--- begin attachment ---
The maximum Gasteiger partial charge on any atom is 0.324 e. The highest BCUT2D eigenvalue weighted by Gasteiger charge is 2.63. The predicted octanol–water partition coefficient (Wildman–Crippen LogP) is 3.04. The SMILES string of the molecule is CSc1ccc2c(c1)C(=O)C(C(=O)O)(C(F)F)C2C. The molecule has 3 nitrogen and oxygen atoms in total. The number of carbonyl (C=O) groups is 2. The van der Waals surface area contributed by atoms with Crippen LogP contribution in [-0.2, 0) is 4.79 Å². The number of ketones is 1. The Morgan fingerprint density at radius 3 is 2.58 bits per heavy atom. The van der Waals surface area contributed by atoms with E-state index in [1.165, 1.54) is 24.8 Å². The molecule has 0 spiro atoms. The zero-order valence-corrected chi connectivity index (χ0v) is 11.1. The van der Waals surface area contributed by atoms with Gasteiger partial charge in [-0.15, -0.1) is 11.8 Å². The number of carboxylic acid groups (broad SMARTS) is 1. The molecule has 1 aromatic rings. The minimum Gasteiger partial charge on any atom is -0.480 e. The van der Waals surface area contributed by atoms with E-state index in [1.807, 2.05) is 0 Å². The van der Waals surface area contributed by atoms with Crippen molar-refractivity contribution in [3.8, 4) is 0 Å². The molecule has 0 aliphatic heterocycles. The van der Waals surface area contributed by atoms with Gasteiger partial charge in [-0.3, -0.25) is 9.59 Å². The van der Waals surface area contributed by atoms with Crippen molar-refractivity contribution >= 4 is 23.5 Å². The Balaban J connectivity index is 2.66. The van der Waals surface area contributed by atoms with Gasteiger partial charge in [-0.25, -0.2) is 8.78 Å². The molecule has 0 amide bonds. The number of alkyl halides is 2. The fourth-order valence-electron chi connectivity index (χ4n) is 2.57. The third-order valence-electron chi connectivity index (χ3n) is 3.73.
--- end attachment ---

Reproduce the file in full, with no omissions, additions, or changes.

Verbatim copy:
The maximum Gasteiger partial charge on any atom is 0.324 e. The highest BCUT2D eigenvalue weighted by Gasteiger charge is 2.63. The predicted octanol–water partition coefficient (Wildman–Crippen LogP) is 3.04. The SMILES string of the molecule is CSc1ccc2c(c1)C(=O)C(C(=O)O)(C(F)F)C2C. The molecule has 3 nitrogen and oxygen atoms in total. The number of carbonyl (C=O) groups is 2. The van der Waals surface area contributed by atoms with Crippen LogP contribution in [-0.2, 0) is 4.79 Å². The number of ketones is 1. The Morgan fingerprint density at radius 3 is 2.58 bits per heavy atom. The van der Waals surface area contributed by atoms with E-state index in [1.165, 1.54) is 24.8 Å². The molecule has 0 spiro atoms. The zero-order valence-corrected chi connectivity index (χ0v) is 11.1. The van der Waals surface area contributed by atoms with Gasteiger partial charge in [-0.15, -0.1) is 11.8 Å². The number of carboxylic acid groups (broad SMARTS) is 1. The molecule has 1 aromatic rings. The minimum Gasteiger partial charge on any atom is -0.480 e. The van der Waals surface area contributed by atoms with E-state index in [1.807, 2.05) is 0 Å². The van der Waals surface area contributed by atoms with Crippen molar-refractivity contribution in [3.8, 4) is 0 Å². The molecule has 0 aliphatic heterocycles. The van der Waals surface area contributed by atoms with Gasteiger partial charge in [-0.3, -0.25) is 9.59 Å². The van der Waals surface area contributed by atoms with Crippen molar-refractivity contribution >= 4 is 23.5 Å². The Balaban J connectivity index is 2.66. The van der Waals surface area contributed by atoms with Gasteiger partial charge in [-0.25, -0.2) is 8.78 Å². The molecule has 0 amide bonds. The number of alkyl halides is 2. The fourth-order valence-electron chi connectivity index (χ4n) is 2.57. The third-order valence-electron chi connectivity index (χ3n) is 3.73.